Day 26 Taking the bad with the good and a short day

Okay so today wasn’t a great day. It was a day that lasted all of two and a half hours.

I knew it would be hard, with constant snow over “night”, the continued whiteout, the invisible sastrugi! But it wasn’t fun either.


The snowdrifts – also invisible until you ski into them – often went up to my knees, and the sastrugi (though not so many as many were buried under those same drifts!) we’re still lurking. It seemed like I was spending a massive amount of energy, going nowhere fast. And oh yes, Sledmund was not being very cooperative in the midst of all of this!

So, after a bit of a nasty fall which left me sprawling on the floor for about a minute or so before I could bring myself to get my skis off and back into my feet, I called it a day. I felt the fall through my neck and shoulders, and it wasn’t pleasant for sure! I managed 6km in that time, which felt like snail’s pace and I was exhausted. (Listen to Be’s audio blog for further description of the conditions)

A short day

I hate “wasting” days like this; frustrating for sure. But I think my body is grateful. I have been making decent distances over the last nine consecutive days, so the extra rest is nice. And the extra time will help me recover further to continue onwards. There is plenty of more work to do, and still time. I heard that at least one other team nearby didn’t make a move today because of the conditions, which helps me feel a little better about the decision as well. It has been nice, just chilling out in the tent, sleeping and listening to audio books.

I can hear the snow outside again, which makes me dread tomorrow’s conditions! Though apparently, according to the Garmin InReach weather forecast, it’s meant to clear up and have some sun tomorrow, which will be nice as at least I’ll be able to see the obstacles!!

Morning routines and water for the day.

Generally I get up around 6am. Once I psyche myself up to get out of the sleeping bag. It’s quite hard taking the eye mask off and immediately that bright Antarctic light comes streaming in! I quickly put on my light down trousers and jacket, and get the stove lit. I just boil water from one of the thermoses straight away so I can make my breakfast. Breakfast is normally one of several different types of porridge or granola. There is also the choice to have scrambled egg and caramelised onion! Once the water is added to that, I pour the water from my two nalgenes and remaining intyo my  thermos. I then add some extra snow into the kettle. Altogether I need to have 4 litres of water for them and in addition an extra half litre to add into my food flask for lunch. I also have an additional half litre just for some drinks before heading off. And brushing teeth of course.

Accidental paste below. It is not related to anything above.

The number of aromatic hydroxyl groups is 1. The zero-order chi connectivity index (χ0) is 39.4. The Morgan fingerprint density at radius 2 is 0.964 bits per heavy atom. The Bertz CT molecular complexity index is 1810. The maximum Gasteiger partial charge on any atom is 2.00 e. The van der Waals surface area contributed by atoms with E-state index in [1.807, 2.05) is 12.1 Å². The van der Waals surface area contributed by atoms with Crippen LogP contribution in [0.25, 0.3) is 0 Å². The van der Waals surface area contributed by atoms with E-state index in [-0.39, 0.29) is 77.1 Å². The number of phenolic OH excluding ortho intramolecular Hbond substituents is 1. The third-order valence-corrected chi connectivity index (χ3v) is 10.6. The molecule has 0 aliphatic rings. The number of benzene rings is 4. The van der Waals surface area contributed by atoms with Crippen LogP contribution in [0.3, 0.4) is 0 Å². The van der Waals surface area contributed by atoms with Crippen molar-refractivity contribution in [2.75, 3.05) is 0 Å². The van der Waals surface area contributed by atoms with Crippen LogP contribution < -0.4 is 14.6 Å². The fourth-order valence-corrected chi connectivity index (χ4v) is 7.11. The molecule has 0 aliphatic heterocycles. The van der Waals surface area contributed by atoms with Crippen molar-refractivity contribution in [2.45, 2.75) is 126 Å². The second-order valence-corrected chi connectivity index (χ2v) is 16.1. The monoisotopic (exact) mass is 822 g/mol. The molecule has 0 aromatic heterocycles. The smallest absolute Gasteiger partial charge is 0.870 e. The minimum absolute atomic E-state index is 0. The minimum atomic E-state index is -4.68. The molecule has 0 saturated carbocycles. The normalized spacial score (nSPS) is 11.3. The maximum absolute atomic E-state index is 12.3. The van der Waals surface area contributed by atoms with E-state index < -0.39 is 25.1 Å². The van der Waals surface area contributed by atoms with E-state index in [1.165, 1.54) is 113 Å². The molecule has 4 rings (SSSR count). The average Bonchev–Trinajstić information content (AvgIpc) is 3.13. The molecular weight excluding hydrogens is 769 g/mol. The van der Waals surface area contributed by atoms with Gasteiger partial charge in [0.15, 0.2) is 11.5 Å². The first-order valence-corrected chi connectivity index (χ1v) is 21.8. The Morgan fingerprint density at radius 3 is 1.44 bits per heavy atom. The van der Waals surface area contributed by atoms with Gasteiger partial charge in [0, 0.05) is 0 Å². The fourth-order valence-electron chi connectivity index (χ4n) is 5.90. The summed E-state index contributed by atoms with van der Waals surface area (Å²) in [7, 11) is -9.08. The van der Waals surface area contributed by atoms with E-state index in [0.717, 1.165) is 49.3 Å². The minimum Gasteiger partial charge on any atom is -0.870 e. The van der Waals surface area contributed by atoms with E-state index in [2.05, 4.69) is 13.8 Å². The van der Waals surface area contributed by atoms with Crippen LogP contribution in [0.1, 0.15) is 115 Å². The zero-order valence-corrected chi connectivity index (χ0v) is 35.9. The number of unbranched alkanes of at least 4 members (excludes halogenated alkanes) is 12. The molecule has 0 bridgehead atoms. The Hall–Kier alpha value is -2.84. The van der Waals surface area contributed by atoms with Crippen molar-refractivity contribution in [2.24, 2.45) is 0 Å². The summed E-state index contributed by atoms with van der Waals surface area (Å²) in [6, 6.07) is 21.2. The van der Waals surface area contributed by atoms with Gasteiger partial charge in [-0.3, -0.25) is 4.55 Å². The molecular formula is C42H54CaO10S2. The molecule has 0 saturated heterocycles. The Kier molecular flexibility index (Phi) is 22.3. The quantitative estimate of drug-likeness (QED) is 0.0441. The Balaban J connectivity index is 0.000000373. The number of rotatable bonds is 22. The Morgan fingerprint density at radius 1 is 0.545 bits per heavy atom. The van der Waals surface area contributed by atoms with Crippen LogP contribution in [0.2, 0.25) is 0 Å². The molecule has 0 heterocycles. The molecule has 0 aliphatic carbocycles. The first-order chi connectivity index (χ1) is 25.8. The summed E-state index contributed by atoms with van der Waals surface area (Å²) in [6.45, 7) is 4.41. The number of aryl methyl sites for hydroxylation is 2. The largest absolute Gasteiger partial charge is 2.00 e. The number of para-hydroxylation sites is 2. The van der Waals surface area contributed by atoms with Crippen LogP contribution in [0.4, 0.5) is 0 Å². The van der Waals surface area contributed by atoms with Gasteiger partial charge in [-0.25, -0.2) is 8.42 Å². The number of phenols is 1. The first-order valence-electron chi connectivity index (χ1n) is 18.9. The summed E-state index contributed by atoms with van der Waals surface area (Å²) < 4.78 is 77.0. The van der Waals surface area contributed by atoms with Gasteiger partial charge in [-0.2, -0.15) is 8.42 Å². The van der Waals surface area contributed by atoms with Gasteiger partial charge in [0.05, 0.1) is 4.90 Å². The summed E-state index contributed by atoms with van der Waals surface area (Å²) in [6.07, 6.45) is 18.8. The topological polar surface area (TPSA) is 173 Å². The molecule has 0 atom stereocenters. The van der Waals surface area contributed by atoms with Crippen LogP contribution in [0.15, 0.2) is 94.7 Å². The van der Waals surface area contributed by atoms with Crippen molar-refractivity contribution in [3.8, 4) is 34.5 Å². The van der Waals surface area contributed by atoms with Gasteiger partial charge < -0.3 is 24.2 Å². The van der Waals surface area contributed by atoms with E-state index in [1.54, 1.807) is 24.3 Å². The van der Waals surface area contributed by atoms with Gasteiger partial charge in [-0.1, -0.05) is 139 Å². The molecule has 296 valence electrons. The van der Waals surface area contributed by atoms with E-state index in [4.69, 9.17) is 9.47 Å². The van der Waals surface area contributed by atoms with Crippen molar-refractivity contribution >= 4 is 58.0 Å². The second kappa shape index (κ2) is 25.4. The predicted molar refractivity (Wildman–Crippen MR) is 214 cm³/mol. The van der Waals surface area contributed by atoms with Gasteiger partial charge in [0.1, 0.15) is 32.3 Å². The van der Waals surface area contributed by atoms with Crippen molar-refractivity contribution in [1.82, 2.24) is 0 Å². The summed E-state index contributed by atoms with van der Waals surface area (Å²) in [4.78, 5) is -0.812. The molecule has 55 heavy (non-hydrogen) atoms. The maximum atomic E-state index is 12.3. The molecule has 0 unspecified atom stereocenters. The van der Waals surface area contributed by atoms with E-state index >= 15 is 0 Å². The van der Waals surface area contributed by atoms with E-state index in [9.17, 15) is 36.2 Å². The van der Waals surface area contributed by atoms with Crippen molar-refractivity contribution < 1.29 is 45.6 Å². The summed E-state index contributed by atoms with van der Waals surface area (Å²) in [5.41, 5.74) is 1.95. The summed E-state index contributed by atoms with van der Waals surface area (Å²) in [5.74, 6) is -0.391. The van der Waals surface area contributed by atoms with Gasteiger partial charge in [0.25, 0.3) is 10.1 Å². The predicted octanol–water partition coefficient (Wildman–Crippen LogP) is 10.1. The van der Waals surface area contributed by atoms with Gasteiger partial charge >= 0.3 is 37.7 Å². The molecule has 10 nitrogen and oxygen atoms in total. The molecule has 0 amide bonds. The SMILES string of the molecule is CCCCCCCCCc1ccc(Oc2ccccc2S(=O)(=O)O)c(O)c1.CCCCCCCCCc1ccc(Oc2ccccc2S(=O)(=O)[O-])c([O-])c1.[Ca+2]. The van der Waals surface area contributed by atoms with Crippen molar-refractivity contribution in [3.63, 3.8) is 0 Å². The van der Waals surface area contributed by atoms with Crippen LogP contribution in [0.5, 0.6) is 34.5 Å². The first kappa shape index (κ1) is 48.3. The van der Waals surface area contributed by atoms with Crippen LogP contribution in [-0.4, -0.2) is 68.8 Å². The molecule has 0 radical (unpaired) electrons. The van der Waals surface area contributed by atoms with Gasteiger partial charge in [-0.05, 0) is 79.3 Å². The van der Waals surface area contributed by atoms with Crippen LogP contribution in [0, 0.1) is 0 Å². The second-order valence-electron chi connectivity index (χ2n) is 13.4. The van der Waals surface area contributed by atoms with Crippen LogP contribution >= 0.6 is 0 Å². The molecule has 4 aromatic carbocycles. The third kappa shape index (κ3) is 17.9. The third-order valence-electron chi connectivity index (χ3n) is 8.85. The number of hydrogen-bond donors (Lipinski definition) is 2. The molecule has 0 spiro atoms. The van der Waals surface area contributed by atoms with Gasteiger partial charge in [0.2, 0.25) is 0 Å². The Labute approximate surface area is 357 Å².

Once eaten breakfast and the kettle is heating up, I sort out the tent and all the stuff sacks that I had brought in overnight. And pack up the sleeping bag and bedding system. I just need to get everything ready so once the kettle is boiling, I can turn off the stove, fill the bottles, and be ready to leave. I also need to change into my outdoor layers; swapping my down trousers for lighter windproof layers, and get my big outdoor boots on.

Toilet arrangements

It’s worth mentioning (am sorry!!!) that of course, toilet needs to be done as well! Fortunately, my bowels have got into a rhythm that I can… relieve myself before heading out. I didn’t mention when talking about the tent routine that when I dig the kitchen pit at night, I always make one end of it much deeper than the other. That’s so I can do my business there and then cover it all over with snow. So much better in the vestibule than outside!! Seriously, one of the main causes of frostbite is people going to the loo, with all the exposure to the cold entailed. Not fun!!!

Taking the tent down

That’s about it. Taking down the tent is relatively straightforward. You just need to push all the snow off the snowflaps with your feet, definitely not shovel as you’ll cut the tent!. Then take the pegs out, leaving the ones on the wind facing side in until last and it’s almost all done and then roll up the tent. Get everything into the sled; harness on; compass mount on waist… and you’re good to go!

Photo: a fine view of the void outside!

Advent calendar liqueur of the day: Cointreau

Song of the day: sorry, no tunes went into head today as just trying to concentrate on getting out of snow drifts! Then listened to more chapters of Children of Dune once tent was back up! Loved the joke JoJo Ha ha.

Please support Ben’s chosen charity Cancer Research UK

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